Coaches are often expected to teach multiple athletes at a time. It is vital coaches have good class management techniques to keep their athletes focused, engaged and motivated.
In this section we will cover the impact a coach’s positioning can have on the class management. We will discuss a few considerations to evaluate when determining the best place to position a coach and their athletes in a setup.
Field of View & Blind Spots
A coach’s Field of View refers to the area a coach can comfortably see without turning, moving or rotating. This area is often depicted as a cone extending in front of the instructor.
A blind spot refers to any areas outside of the coaches field of view. Blind spots require the instructor to move, rotate or adjust positioning in order to see what is happening in the area.
Blind spots can also occur in front of the coach if an obstacle or obstruction is preventing them from seeing a specific area.
A station refers to the specific equipment a coach is using when teaching athletes.
Before considering where a coach should position themselves, they must first evaluate if the obstacle station would benefit from spotting. We will cover spotting considerations in an up coming section. For this example we will assume the station would not benefit from a spotter.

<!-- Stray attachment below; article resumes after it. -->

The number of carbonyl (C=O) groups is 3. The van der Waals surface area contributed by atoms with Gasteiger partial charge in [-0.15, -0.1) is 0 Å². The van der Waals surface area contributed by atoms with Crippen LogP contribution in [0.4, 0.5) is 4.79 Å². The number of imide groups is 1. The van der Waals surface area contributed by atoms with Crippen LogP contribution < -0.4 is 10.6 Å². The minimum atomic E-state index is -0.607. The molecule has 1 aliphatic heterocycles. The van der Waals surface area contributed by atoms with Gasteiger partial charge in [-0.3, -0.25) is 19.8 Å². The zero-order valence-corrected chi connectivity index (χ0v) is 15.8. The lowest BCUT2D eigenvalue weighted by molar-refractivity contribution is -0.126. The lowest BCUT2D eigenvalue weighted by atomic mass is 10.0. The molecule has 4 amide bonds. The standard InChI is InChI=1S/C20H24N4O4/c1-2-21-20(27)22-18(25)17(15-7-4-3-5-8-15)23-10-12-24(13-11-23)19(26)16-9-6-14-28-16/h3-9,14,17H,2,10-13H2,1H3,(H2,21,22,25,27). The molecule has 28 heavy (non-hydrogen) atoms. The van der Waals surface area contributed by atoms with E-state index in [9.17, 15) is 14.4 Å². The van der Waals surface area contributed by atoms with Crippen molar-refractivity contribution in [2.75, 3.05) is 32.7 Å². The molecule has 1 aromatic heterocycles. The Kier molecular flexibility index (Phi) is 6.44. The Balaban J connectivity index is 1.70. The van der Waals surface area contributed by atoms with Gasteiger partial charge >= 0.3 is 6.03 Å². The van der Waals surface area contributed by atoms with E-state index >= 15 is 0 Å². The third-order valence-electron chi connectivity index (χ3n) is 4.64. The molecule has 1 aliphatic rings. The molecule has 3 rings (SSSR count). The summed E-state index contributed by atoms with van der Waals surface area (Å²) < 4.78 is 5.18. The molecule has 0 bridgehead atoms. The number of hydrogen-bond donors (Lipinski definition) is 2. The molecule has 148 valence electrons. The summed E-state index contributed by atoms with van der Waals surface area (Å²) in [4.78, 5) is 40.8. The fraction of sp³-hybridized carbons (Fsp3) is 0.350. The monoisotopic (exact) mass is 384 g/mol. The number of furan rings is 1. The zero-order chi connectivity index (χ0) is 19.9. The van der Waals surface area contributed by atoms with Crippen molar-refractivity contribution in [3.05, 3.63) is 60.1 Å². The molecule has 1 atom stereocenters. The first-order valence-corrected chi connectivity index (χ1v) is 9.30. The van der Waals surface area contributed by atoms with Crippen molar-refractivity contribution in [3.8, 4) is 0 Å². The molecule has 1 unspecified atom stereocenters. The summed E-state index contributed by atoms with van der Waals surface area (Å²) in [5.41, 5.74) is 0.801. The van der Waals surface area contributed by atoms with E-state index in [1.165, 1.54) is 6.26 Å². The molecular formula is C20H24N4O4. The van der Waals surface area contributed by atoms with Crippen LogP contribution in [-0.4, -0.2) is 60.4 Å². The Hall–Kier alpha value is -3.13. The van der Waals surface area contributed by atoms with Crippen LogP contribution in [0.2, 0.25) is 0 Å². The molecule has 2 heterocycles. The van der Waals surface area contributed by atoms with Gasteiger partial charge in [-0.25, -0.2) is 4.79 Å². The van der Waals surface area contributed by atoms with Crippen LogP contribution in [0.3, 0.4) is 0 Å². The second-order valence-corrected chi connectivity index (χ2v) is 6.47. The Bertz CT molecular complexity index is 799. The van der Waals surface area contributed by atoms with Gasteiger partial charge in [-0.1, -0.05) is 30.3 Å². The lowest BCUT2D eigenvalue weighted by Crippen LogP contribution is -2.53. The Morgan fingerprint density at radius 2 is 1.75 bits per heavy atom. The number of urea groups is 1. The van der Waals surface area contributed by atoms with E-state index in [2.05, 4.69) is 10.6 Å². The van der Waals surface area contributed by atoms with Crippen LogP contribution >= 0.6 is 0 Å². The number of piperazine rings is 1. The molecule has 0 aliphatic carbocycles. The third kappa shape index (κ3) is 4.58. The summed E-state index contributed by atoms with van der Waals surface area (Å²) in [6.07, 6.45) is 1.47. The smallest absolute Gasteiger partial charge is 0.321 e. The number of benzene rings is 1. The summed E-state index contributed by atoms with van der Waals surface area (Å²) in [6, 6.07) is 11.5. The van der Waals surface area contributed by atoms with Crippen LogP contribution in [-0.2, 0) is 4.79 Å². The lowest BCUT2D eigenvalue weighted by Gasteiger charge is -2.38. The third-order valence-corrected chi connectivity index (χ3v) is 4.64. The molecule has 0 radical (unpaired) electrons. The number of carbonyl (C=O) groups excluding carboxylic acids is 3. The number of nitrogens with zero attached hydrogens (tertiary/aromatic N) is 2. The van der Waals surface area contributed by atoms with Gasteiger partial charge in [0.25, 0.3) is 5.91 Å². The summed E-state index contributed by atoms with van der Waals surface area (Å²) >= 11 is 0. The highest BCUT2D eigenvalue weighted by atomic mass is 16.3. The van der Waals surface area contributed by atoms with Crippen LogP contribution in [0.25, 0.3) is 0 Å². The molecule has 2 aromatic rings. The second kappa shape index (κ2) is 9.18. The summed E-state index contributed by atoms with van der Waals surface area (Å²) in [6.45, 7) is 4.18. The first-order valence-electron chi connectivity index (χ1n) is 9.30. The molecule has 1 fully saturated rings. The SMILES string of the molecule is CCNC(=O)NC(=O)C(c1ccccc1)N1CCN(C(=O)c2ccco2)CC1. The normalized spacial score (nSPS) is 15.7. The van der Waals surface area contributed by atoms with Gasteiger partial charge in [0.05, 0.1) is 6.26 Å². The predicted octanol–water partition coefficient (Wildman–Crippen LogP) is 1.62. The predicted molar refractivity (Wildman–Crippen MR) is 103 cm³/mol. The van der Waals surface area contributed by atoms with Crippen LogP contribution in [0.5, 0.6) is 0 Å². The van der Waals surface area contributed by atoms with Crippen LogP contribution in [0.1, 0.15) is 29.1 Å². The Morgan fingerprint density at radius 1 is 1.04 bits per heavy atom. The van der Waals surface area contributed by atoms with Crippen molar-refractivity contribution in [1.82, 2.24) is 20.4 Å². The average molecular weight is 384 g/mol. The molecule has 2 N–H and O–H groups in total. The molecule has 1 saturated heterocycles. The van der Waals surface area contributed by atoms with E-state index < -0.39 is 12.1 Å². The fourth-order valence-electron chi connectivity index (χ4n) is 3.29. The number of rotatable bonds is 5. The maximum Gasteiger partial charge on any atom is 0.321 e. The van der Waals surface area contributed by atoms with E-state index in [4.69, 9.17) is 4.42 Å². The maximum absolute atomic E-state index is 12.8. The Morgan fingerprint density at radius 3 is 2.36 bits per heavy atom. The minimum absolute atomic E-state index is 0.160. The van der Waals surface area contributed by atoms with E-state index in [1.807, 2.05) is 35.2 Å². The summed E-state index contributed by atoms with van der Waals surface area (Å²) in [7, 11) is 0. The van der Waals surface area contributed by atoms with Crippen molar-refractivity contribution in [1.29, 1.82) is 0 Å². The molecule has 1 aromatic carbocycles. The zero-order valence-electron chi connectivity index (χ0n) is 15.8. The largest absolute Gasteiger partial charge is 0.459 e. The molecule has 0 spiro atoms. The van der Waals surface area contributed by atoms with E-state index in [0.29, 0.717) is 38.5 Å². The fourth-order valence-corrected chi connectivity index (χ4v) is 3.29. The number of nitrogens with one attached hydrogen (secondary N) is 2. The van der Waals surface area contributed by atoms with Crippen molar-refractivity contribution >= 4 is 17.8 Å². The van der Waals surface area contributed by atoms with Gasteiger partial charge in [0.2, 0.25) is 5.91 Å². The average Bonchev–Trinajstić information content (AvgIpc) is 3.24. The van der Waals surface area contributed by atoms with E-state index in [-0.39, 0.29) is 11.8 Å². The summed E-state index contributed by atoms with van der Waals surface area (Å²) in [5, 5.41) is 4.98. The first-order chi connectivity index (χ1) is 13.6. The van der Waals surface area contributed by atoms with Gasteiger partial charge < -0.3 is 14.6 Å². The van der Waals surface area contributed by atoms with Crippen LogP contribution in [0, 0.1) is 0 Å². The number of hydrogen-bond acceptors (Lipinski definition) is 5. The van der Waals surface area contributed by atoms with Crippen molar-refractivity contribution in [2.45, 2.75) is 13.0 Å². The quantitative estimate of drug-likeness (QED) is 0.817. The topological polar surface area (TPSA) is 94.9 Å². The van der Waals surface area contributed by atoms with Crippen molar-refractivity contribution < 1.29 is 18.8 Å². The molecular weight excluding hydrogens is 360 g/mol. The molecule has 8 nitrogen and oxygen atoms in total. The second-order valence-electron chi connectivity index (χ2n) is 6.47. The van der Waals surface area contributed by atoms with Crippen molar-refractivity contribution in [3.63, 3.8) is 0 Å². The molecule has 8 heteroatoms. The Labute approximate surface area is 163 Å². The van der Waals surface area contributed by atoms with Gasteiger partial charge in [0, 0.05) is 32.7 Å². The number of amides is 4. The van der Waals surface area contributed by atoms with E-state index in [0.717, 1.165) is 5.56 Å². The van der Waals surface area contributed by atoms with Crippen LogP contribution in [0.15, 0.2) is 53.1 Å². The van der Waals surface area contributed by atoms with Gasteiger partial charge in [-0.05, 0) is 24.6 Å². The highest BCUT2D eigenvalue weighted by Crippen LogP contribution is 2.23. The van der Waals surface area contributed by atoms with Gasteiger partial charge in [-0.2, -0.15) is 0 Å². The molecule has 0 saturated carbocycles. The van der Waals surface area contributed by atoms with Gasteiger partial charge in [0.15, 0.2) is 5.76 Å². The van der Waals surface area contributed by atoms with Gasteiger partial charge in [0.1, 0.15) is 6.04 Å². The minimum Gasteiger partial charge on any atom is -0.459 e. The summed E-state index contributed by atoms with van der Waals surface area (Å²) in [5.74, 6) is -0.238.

Spotting refers to a set of techniques to attempt additional support for an athlete in the event they fall off an obstacle.
A spotter is an individual following an athlete through an obstacle and is prepared to attempt spotting techniques to aid an athlete who fell off an obstacle.
It’s important to note spotting is not a full proof method for ensuring athlete safety and injuries can still occur with proper spotting. Spotting is intended to provide additional risk management.
It is important for a coach to keep students in their field of view while coaching. Strategically positioning themselves to see both their students and station will help coaches effectively manage their students while being able to provide technical feedback after each athlete takes their turn on the station.
We recommend coaches work with gyms to set policies for how misbehavior will be handled in the class setting. Positioning the students in the athletes field of view will prevent some misbehaviors before they occur but also allow the coach to witness any misbehaviors and handle them appropriately.
This concludes our training on positioning. After this training you should feel comfortable knowing where to position your station, athletes and yourself while coaching.